According to local legends, before the humans arrived Dali was a swamp inhabited by breeding dragons who were believed to deliberately create natural disasters. The dragons revered pagodas, so the three pagodas were built to deter them.

You can visit the Three Pagodas, Dali City and other amazing sites on our 9-day Yunnan Explorer trip.

Three Pagodas of Chongsheng Temple

Three Pagodas of Chongsheng Temple

California Native's Lee & Ellen Klein standing in front of the Three Pagodas of Chongsheng Temple

California Native’s Lee & Ellen Klein standing in front of the Three Pagodas of Chongsheng Temple

One of the most recognizable symbols of China is the Great Wall, which actually consists of numerous walls and fortifications, many running parallel to each other. Emperor Qin Shi Huang (c. 259-210 B.C.) originally conceived the wall as a means of preventing intrusion from barbarian nomads into the Chinese Empire. The Great Wall is one of the most extensive construction projects ever completed.

The Great Wall visible today largely dates from the Ming dynasty, when much of the wall was rebuilt in stone and brick, and portions were extended through challenging terrain. Some sections still remain in relatively good condition or have been renovated, while others have been damaged or destroyed, deconstructed for their building materials, or lost due to the ravages of time. For long an object of fascination for foreigners, the wall is now a revered national symbol and a popular tourist destination.

The California Native has been leading tours to exotic destinations for more than 30 years and people are always asking what our favorites are. One of our favorite trips is this wonderful journey which begins in Beijing, China, travels through Tibet and hits its high point at Mount Everest Base Camp at the top of the world. California Native’s own Lee & Ellen Klein recently revisited this adventure which now includes a visit to the Great Wall.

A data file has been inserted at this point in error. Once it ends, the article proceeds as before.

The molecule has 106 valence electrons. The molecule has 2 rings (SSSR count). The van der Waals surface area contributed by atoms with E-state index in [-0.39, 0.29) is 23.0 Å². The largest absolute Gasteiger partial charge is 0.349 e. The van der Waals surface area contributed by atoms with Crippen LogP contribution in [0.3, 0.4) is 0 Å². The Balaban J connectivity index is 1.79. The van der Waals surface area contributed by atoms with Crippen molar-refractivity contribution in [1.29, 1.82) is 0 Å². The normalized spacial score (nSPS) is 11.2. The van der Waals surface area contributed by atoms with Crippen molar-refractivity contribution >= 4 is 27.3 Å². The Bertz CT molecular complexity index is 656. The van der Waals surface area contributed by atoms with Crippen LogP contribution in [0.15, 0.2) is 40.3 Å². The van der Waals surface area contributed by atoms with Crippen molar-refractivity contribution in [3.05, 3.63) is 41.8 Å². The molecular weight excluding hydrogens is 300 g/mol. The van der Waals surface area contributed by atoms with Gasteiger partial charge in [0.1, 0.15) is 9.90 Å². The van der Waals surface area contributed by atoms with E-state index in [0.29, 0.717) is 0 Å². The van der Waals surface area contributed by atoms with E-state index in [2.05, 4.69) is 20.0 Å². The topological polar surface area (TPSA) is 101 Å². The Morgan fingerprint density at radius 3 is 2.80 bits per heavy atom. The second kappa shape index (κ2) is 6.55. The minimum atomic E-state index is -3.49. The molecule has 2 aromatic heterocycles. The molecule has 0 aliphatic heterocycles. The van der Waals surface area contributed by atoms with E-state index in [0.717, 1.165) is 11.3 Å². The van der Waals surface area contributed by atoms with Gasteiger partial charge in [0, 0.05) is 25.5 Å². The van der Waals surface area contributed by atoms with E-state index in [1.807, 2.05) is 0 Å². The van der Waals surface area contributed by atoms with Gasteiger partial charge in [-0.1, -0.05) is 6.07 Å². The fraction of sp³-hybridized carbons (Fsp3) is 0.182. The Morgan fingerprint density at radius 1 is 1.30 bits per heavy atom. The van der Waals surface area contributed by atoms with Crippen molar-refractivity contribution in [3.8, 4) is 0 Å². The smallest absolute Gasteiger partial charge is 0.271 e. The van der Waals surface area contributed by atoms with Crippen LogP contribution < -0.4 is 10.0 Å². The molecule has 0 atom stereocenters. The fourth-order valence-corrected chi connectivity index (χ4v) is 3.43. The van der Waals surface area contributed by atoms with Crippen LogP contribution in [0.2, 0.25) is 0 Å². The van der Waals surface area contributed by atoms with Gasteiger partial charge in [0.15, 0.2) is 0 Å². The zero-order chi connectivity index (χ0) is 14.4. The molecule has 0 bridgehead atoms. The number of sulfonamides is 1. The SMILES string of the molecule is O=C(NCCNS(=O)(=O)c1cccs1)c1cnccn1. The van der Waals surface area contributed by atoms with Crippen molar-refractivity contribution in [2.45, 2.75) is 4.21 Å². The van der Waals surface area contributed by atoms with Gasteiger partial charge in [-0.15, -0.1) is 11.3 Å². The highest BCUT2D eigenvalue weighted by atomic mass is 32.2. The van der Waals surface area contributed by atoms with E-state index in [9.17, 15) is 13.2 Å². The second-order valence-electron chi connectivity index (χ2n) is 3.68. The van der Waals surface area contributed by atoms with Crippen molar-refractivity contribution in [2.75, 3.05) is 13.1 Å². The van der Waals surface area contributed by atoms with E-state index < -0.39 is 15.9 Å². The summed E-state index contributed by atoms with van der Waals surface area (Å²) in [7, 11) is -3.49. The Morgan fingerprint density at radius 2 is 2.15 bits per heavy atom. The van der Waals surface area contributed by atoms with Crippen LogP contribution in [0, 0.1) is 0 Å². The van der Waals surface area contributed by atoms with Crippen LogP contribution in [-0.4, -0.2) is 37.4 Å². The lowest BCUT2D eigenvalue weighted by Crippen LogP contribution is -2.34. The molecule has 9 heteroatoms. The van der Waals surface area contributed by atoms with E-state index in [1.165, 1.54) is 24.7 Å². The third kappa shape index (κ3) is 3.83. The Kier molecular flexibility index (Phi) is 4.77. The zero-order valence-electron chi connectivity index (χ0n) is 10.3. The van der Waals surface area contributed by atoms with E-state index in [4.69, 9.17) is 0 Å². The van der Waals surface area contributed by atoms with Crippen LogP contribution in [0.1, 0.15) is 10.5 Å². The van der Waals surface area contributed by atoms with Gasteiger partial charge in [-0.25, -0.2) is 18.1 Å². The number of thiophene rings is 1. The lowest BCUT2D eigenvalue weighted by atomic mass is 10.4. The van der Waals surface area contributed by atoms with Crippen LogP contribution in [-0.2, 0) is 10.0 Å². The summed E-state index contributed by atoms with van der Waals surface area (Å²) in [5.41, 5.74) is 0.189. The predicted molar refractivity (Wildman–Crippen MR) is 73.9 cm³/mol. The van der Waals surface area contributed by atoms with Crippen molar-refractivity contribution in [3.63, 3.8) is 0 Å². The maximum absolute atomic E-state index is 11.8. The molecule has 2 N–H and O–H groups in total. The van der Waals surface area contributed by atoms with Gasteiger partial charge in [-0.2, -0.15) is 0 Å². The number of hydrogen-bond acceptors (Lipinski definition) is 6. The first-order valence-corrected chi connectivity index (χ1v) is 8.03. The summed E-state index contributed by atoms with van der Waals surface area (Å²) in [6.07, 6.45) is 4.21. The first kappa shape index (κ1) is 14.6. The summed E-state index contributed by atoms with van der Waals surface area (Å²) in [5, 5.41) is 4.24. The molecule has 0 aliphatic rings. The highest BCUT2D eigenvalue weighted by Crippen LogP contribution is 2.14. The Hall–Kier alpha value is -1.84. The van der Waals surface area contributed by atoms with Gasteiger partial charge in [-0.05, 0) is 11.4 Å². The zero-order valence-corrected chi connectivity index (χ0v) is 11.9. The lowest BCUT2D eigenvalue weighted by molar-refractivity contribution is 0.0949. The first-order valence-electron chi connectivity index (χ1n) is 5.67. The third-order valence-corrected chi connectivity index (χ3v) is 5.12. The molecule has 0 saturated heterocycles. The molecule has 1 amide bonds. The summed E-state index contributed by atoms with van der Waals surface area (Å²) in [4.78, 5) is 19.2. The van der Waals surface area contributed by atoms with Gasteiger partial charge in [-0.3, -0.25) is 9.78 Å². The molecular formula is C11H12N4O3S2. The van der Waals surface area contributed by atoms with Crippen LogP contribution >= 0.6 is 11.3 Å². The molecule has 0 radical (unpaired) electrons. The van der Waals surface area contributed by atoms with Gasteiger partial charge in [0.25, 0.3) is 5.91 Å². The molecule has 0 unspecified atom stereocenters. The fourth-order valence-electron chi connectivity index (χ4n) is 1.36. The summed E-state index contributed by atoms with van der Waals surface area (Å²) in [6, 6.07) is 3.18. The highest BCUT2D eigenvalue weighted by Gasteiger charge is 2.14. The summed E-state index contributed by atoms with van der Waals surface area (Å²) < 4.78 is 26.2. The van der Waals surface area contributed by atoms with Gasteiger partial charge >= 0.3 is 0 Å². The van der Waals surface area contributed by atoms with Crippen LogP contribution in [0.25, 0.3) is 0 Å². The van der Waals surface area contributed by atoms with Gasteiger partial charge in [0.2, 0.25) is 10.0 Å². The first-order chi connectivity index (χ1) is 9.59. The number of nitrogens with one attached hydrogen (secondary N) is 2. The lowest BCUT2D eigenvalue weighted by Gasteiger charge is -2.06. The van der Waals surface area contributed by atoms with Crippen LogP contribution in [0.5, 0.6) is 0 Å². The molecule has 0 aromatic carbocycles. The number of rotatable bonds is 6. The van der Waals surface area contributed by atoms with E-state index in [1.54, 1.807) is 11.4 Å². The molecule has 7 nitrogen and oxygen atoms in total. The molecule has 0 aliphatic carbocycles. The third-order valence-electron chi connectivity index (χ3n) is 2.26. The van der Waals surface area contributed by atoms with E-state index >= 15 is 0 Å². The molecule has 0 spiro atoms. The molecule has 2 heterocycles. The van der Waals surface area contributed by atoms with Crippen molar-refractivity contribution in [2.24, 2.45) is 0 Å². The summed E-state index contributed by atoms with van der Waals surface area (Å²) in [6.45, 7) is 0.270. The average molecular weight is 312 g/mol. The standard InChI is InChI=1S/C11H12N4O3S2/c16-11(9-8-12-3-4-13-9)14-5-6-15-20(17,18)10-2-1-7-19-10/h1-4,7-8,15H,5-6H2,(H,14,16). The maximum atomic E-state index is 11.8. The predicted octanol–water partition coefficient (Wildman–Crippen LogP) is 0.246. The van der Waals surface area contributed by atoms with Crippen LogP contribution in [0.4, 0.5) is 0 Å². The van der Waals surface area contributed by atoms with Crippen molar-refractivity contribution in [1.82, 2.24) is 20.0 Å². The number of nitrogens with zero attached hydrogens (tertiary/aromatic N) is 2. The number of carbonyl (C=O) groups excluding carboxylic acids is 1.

Lee & Ellen Klein at the Juyong Pass of the Great Wall

Lee & Ellen Klein at the Juyong Pass of the Great Wall

Visitors at the Juyong Pass of the Great Wall

Visitors at the Great Wall

Ellen Klein at the Juyong Pass of the Great Wall

Ellen Klein at the Juyong Pass of the Great Wall

 

One of the many highlights of our California Native China, Tibet, Mount Everest Adventure is a visit to the city of Xi’an to see the world famous Terracotta Army.

The Terracotta Army is an amazing collection of terracotta sculptures depicting the armies of Qin Shi Huang, the first Emperor of China. The figures were buried with the emperor in 210–209 BC to protect him in his afterlife.